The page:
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Diesel shortage rocking SA may get worse come June

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SA has been hit by diesel shortages and currently implementing diesel rationing, the South African Petroleum Industry Association (Sapia) announced on Tuesday.

Sapia expects the shortage to continue until mid-June as more industries will open at the phasing in of alert level 3.

The association said that “at this stage” the impact of the shortage is on commercial and industry, sparing consumers. The organisation said the interior and KwaZulu-Natal would be most affected.

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Dramatic increase in demand

The demand for diesel is close to what it was prior to the lockdown, said Sapia, suggesting surprising resilience in the economy. “The opening of the economy has resulted in a more rapid recovery than expected,” said Sapia in a statement.

“There has been a dramatic increase in demand for diesel.” The organisation said the country has begun stock rationing in order “manage demand and to preserve stock.”

This raises the possibility that diesel will not be readily available and probably will be available in limited quantities.

“Since the easing of lockdown restrictions and the transition from alert level 5 to alert level 4, the opening of the economy has resulted in a more rapid recovery than expected. There has been a dramatic increase in demand for diesel,” reads a Sapia statement.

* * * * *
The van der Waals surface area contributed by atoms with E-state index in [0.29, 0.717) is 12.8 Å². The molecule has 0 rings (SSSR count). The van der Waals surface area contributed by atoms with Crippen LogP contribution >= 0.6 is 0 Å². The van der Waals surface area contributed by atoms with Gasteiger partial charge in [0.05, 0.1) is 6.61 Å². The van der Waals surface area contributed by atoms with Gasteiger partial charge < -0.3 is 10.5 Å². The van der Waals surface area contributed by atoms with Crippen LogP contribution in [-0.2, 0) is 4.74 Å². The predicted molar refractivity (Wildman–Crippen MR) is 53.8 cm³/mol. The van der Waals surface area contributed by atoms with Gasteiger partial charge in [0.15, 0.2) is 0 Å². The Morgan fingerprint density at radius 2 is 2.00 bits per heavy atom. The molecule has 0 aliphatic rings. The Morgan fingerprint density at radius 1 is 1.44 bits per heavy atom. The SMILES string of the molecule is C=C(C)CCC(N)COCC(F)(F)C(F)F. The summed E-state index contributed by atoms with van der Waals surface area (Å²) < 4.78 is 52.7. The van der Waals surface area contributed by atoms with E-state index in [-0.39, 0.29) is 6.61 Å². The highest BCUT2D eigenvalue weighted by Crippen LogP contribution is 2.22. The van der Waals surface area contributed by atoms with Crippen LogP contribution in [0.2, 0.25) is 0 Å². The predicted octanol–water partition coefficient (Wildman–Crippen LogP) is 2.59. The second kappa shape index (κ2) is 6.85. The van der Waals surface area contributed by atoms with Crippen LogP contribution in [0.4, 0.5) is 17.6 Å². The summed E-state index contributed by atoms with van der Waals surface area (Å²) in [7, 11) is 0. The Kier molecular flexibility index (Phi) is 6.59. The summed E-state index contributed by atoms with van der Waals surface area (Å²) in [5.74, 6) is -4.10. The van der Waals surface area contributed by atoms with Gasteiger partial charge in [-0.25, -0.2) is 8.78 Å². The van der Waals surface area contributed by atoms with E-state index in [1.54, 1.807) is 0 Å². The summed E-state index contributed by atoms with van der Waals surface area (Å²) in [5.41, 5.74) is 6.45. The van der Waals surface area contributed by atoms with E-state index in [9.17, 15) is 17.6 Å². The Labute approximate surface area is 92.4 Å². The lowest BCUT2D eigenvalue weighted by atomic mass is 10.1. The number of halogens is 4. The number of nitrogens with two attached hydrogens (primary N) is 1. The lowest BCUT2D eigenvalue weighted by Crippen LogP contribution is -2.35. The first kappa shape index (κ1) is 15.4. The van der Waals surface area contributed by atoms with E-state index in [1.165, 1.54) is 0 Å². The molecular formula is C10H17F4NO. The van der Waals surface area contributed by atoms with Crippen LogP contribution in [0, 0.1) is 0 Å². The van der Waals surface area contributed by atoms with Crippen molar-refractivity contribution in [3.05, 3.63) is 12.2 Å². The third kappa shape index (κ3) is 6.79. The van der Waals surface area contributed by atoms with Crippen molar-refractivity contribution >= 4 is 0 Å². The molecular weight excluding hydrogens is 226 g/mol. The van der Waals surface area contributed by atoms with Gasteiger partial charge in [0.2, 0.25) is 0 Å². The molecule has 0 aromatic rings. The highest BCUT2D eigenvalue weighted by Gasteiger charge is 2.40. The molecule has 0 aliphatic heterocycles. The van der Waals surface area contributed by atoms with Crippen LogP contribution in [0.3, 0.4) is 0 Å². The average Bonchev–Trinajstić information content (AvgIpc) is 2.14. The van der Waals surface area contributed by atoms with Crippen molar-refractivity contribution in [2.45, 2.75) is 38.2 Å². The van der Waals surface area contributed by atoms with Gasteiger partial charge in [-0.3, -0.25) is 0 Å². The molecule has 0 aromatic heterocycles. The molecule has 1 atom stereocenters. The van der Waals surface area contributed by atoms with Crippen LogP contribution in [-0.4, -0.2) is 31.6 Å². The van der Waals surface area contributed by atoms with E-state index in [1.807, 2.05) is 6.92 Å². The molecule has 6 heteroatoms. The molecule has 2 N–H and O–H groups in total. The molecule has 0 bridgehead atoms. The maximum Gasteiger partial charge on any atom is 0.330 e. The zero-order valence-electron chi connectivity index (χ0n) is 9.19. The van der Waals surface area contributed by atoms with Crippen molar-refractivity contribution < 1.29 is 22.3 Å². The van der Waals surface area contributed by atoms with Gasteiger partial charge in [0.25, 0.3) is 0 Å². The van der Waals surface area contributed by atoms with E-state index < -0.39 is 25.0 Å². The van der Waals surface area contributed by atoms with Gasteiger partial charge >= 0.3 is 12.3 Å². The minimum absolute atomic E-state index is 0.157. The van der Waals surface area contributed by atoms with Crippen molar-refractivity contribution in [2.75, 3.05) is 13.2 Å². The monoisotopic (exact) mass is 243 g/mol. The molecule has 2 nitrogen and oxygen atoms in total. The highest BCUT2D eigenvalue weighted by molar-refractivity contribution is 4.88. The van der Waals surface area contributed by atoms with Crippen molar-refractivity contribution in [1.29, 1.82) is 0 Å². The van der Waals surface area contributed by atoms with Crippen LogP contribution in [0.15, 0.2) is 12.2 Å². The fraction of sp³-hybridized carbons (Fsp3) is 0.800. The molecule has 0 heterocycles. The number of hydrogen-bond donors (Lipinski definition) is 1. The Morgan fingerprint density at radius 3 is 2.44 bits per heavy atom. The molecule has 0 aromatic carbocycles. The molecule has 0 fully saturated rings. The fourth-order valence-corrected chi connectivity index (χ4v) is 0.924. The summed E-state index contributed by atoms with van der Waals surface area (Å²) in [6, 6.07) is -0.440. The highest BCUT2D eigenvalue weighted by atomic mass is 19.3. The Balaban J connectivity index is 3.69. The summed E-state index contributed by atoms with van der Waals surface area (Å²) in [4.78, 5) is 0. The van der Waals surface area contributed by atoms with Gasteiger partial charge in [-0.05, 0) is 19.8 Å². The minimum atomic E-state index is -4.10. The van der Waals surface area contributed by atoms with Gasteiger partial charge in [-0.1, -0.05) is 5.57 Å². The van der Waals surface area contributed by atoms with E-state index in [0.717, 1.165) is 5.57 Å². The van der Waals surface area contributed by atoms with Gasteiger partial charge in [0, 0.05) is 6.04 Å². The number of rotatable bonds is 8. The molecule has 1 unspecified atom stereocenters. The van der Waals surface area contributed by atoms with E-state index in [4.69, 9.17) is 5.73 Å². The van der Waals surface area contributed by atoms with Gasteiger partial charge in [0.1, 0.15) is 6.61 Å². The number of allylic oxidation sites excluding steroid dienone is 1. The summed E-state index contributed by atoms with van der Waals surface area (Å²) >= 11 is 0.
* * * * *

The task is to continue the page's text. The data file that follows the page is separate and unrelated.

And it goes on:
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The oil companies were caught off guard by the change from Phase 5 to Phase 4 with restrictions, which suddenly boosted diesel sales while sales literally stopped the previous two months.

Alert level 3 which is expected to start from June 1, will further increase demand as more industries will restart operations.

Sapia could not say when the problem will be rectified.

Read also: June fuel prices increase to be bigger than expected

Refineries shutdown

“Unplanned shutdowns were a contributing factor which led to this and the shortage.”

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More than half of SA’s refining capacity was shut amid the lockdown, which started on March 27, and restricted activity to essential services, curbing demand for fuel.

Those rules were eased and some industries were allowed to restart operations in May.

Stockpiles of diesel are running low, the department of mineral resources & energy and energy said, according to Bloomberg.

Both refineries in Durban are currently starting up and on-spec production is expected by month-end. Diesel supply will then normalise, says Sapia.

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